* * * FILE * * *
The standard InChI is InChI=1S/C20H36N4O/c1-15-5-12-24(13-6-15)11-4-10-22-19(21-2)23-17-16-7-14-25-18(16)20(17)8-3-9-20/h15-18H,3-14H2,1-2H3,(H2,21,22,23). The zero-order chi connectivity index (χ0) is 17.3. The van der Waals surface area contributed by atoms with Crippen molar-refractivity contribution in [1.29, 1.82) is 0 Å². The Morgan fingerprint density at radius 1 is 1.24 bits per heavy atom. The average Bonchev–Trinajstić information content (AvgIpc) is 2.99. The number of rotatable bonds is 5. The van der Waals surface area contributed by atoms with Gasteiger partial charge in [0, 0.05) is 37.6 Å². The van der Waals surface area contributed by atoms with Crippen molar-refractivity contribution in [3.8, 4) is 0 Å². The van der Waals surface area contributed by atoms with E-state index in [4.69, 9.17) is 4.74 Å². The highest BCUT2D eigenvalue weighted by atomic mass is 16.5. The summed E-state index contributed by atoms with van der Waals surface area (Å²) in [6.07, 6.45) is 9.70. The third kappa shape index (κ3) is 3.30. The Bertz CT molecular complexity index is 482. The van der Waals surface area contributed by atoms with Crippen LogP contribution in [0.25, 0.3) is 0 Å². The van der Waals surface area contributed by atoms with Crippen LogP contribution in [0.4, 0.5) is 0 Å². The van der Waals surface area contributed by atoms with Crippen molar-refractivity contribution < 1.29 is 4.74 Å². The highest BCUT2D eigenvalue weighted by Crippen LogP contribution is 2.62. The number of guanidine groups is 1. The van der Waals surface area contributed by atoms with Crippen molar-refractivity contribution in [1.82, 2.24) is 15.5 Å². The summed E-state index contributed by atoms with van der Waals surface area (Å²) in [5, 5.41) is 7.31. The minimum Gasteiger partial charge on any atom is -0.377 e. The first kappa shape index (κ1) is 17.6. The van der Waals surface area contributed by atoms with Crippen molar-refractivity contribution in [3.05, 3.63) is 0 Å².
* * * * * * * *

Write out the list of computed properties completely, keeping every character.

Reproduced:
The standard InChI is InChI=1S/C20H36N4O/c1-15-5-12-24(13-6-15)11-4-10-22-19(21-2)23-17-16-7-14-25-18(16)20(17)8-3-9-20/h15-18H,3-14H2,1-2H3,(H2,21,22,23). The zero-order chi connectivity index (χ0) is 17.3. The van der Waals surface area contributed by atoms with Crippen molar-refractivity contribution in [1.29, 1.82) is 0 Å². The Morgan fingerprint density at radius 1 is 1.24 bits per heavy atom. The average Bonchev–Trinajstić information content (AvgIpc) is 2.99. The number of rotatable bonds is 5. The van der Waals surface area contributed by atoms with Gasteiger partial charge in [0, 0.05) is 37.6 Å². The van der Waals surface area contributed by atoms with Crippen molar-refractivity contribution in [3.8, 4) is 0 Å². The van der Waals surface area contributed by atoms with E-state index in [4.69, 9.17) is 4.74 Å². The highest BCUT2D eigenvalue weighted by atomic mass is 16.5. The summed E-state index contributed by atoms with van der Waals surface area (Å²) in [6.07, 6.45) is 9.70. The third kappa shape index (κ3) is 3.30. The Bertz CT molecular complexity index is 482. The van der Waals surface area contributed by atoms with Crippen LogP contribution in [0.25, 0.3) is 0 Å². The van der Waals surface area contributed by atoms with Crippen LogP contribution in [0.4, 0.5) is 0 Å². The van der Waals surface area contributed by atoms with Crippen molar-refractivity contribution < 1.29 is 4.74 Å². The highest BCUT2D eigenvalue weighted by Crippen LogP contribution is 2.62. The number of guanidine groups is 1. The van der Waals surface area contributed by atoms with Crippen molar-refractivity contribution in [1.82, 2.24) is 15.5 Å². The summed E-state index contributed by atoms with van der Waals surface area (Å²) in [5, 5.41) is 7.31. The minimum Gasteiger partial charge on any atom is -0.377 e. The first kappa shape index (κ1) is 17.6. The van der Waals surface area contributed by atoms with Crippen molar-refractivity contribution in [3.05, 3.63) is 0 Å².